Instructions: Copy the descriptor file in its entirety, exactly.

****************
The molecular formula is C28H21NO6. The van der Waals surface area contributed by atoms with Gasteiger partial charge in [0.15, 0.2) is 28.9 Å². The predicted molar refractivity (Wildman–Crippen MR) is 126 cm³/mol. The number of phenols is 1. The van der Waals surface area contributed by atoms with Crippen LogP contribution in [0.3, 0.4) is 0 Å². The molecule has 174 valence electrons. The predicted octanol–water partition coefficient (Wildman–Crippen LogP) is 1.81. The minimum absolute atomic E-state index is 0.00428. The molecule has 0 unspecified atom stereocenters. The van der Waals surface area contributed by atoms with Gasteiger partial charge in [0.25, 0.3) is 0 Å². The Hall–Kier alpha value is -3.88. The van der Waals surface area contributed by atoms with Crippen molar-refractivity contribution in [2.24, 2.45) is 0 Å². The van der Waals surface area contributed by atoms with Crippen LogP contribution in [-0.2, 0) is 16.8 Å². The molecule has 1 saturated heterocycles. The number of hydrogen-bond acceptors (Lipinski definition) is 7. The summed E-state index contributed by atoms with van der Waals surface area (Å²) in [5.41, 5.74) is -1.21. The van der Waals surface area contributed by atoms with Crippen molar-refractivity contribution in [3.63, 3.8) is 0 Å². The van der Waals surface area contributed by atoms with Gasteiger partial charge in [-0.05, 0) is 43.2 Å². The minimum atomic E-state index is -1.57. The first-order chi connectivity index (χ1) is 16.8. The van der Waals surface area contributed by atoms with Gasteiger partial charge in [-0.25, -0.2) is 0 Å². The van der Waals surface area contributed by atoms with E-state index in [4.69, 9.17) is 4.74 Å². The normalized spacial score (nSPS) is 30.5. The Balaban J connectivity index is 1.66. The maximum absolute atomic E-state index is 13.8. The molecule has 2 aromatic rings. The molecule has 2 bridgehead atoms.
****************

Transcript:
The molecular formula is C28H21NO6. The van der Waals surface area contributed by atoms with Gasteiger partial charge in [0.15, 0.2) is 28.9 Å². The predicted molar refractivity (Wildman–Crippen MR) is 126 cm³/mol. The number of phenols is 1. The van der Waals surface area contributed by atoms with Crippen LogP contribution in [0.3, 0.4) is 0 Å². The molecule has 174 valence electrons. The predicted octanol–water partition coefficient (Wildman–Crippen LogP) is 1.81. The minimum absolute atomic E-state index is 0.00428. The molecule has 0 unspecified atom stereocenters. The van der Waals surface area contributed by atoms with Gasteiger partial charge in [0.25, 0.3) is 0 Å². The Hall–Kier alpha value is -3.88. The van der Waals surface area contributed by atoms with Crippen molar-refractivity contribution in [2.24, 2.45) is 0 Å². The van der Waals surface area contributed by atoms with Crippen LogP contribution in [-0.2, 0) is 16.8 Å². The molecule has 1 saturated heterocycles. The number of hydrogen-bond acceptors (Lipinski definition) is 7. The summed E-state index contributed by atoms with van der Waals surface area (Å²) in [5.41, 5.74) is -1.21. The van der Waals surface area contributed by atoms with Crippen molar-refractivity contribution in [3.63, 3.8) is 0 Å². The van der Waals surface area contributed by atoms with Gasteiger partial charge in [-0.05, 0) is 43.2 Å². The minimum atomic E-state index is -1.57. The first-order chi connectivity index (χ1) is 16.8. The van der Waals surface area contributed by atoms with Gasteiger partial charge in [-0.25, -0.2) is 0 Å². The van der Waals surface area contributed by atoms with E-state index in [4.69, 9.17) is 4.74 Å². The normalized spacial score (nSPS) is 30.5. The Balaban J connectivity index is 1.66. The maximum absolute atomic E-state index is 13.8. The molecule has 2 aromatic rings. The molecule has 2 bridgehead atoms.